The Russo-Japanese War opened in February of 1904 with the Japanese launching a surprise assault on the Russian fleet at Port Arthur without benefit of a declaration of war, something that would grow to become a lovable Japanese trademark throughout the 20th Century. The remainder of the Tsar's Pacific squadron was soon either sunk or bottled up in Port Arthur.
A relief force consisting of most of the rest of the Russian navy set sail from the Baltic in October, its objective being the relief of besieged Port Arthur. Since they were in something of a tiff with Great Britain, the Suez canal was barred to them, and as a result the had to take the long way 'round Africa while Port Arthur fell to the Imperial Japanese Army.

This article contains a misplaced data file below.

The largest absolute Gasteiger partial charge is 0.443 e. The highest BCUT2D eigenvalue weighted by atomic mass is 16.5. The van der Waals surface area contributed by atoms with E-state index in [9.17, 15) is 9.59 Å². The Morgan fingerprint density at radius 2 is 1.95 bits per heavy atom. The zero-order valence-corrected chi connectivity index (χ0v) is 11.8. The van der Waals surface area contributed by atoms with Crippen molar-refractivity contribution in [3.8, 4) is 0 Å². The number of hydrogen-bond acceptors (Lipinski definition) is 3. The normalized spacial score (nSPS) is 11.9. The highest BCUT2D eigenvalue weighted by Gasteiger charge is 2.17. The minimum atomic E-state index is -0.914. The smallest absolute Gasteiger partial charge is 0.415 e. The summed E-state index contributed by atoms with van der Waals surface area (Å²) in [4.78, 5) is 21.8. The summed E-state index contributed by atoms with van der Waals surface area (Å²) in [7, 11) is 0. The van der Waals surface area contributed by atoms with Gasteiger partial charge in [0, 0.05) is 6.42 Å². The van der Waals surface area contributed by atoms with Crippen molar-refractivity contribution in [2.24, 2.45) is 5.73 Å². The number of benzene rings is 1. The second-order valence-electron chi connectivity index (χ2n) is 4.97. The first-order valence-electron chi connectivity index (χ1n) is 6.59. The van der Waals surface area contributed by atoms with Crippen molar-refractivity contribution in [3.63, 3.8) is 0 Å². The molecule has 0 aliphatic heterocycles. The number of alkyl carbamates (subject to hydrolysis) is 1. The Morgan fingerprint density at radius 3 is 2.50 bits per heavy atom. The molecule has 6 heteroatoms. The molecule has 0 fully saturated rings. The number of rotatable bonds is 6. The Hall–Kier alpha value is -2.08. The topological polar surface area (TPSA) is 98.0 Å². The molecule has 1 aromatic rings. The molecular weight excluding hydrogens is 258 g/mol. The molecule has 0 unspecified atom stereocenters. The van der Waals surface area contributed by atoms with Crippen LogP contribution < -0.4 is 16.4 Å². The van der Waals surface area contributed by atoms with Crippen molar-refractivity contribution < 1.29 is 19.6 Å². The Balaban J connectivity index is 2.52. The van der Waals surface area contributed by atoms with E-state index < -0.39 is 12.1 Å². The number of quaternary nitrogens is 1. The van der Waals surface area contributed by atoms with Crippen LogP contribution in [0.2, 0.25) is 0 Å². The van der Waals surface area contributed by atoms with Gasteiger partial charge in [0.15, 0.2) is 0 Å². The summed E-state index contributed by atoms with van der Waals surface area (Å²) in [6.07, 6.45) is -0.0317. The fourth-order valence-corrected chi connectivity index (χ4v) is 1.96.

After a seven month, 18,000-mile voyage, the mighty battleships of the Tsar's navy were sighted in the Tsushima Straits by the navy of a country that had been dragged kicking and screaming from a medieval agrarian existence not forty years before. Most of the Baltic Fleet ended their epic voyage on the bottom of the sea.
By the morning of May 28, the few surviving Russian ships surrendered to Admiral Togo, who had beaten their pants off with superior technology, superior seamanship, and superior tactics. To say the rest of the world was stunned would be something of an understatement.